Because of the proposed gas pipe line and Afghanistan's natural resources, I can see why there is going to be an American and NATO presence there for a long time. Some articles said that there will probably be continued American military presence equivalent to about 2004 levels and that the biggest change is that the military will be relabeled from being called military combatants to military support.


I am curious as to how well the Afghanistan govt will handle the negotiations for their natural resources. Would they be able to get enough royalties to maintain their current middle class and perhaps even grow it? To get enough royalties to build their own generators and sewage plants though out their country? Are the people currently in power in the Afghanistan govt motivated to do that?

In addition to the recommendations made by TimCallahan earlier, probably building a larger, stronger and educated middle class with access to electricity (including the internet and fax machines) would go a long ways towards eliminating the excesses of the Taliban.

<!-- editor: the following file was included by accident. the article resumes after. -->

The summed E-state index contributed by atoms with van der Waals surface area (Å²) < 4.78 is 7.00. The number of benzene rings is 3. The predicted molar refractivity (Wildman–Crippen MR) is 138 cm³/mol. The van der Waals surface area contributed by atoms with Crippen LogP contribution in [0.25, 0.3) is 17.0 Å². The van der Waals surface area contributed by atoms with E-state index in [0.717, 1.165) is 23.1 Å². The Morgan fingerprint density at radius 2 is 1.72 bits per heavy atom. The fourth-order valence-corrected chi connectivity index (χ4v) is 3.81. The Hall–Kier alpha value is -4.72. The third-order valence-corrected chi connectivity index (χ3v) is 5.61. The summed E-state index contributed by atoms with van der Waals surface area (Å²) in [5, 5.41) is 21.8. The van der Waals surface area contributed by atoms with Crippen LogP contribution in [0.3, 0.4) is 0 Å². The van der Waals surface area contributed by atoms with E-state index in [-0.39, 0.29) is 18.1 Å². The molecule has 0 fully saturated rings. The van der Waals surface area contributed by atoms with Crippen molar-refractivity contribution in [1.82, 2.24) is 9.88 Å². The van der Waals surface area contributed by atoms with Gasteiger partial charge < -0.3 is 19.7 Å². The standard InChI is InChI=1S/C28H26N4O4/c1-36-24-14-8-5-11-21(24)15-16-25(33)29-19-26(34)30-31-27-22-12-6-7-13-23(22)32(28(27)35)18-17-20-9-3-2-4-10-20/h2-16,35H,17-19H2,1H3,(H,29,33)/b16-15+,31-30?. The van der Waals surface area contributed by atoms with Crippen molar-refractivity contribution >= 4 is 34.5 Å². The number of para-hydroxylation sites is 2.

We may not have the right to do so, but if America and NATO are going to continue to have a military presence in Afghanistan for a long time ... it would probably end up being a less expensive proposition to do so if we did in fact end up changing the culture. My guess is that putting in a wide distribution of electrical wiring along with free internet, computers and fax machines would probably end up being the easiest and most effective way to do so.


Quote: